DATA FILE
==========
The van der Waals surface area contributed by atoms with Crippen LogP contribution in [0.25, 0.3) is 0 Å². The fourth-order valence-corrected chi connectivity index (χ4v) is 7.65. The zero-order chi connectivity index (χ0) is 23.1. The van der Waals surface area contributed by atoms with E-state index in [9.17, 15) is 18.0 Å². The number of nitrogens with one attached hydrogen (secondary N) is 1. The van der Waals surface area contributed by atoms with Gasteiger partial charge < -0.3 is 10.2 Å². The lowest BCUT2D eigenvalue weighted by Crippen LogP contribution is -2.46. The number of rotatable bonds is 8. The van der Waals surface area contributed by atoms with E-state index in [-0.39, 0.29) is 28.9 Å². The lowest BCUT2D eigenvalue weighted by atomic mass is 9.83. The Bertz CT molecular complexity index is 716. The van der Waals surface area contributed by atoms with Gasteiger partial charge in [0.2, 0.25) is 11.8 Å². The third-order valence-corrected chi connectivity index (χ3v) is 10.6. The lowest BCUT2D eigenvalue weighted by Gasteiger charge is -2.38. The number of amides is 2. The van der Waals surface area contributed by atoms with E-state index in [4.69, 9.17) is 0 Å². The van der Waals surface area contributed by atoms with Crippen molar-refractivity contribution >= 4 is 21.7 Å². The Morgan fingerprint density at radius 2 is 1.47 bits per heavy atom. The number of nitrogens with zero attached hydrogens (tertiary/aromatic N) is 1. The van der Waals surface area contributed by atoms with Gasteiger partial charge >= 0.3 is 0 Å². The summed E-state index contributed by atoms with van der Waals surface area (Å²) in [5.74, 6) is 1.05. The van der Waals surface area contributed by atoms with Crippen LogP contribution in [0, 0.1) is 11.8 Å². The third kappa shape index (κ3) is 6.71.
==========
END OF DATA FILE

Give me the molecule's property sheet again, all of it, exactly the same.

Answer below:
The van der Waals surface area contributed by atoms with Crippen LogP contribution in [0.25, 0.3) is 0 Å². The fourth-order valence-corrected chi connectivity index (χ4v) is 7.65. The zero-order chi connectivity index (χ0) is 23.1. The van der Waals surface area contributed by atoms with E-state index in [9.17, 15) is 18.0 Å². The number of nitrogens with one attached hydrogen (secondary N) is 1. The van der Waals surface area contributed by atoms with Gasteiger partial charge < -0.3 is 10.2 Å². The lowest BCUT2D eigenvalue weighted by Crippen LogP contribution is -2.46. The number of rotatable bonds is 8. The van der Waals surface area contributed by atoms with E-state index in [-0.39, 0.29) is 28.9 Å². The lowest BCUT2D eigenvalue weighted by atomic mass is 9.83. The Bertz CT molecular complexity index is 716. The van der Waals surface area contributed by atoms with Gasteiger partial charge in [0.2, 0.25) is 11.8 Å². The third-order valence-corrected chi connectivity index (χ3v) is 10.6. The lowest BCUT2D eigenvalue weighted by Gasteiger charge is -2.38. The number of amides is 2. The van der Waals surface area contributed by atoms with E-state index in [4.69, 9.17) is 0 Å². The van der Waals surface area contributed by atoms with Crippen molar-refractivity contribution >= 4 is 21.7 Å². The Morgan fingerprint density at radius 2 is 1.47 bits per heavy atom. The number of nitrogens with zero attached hydrogens (tertiary/aromatic N) is 1. The van der Waals surface area contributed by atoms with Gasteiger partial charge >= 0.3 is 0 Å². The summed E-state index contributed by atoms with van der Waals surface area (Å²) in [5.74, 6) is 1.05. The van der Waals surface area contributed by atoms with Crippen LogP contribution in [0, 0.1) is 11.8 Å². The third kappa shape index (κ3) is 6.71.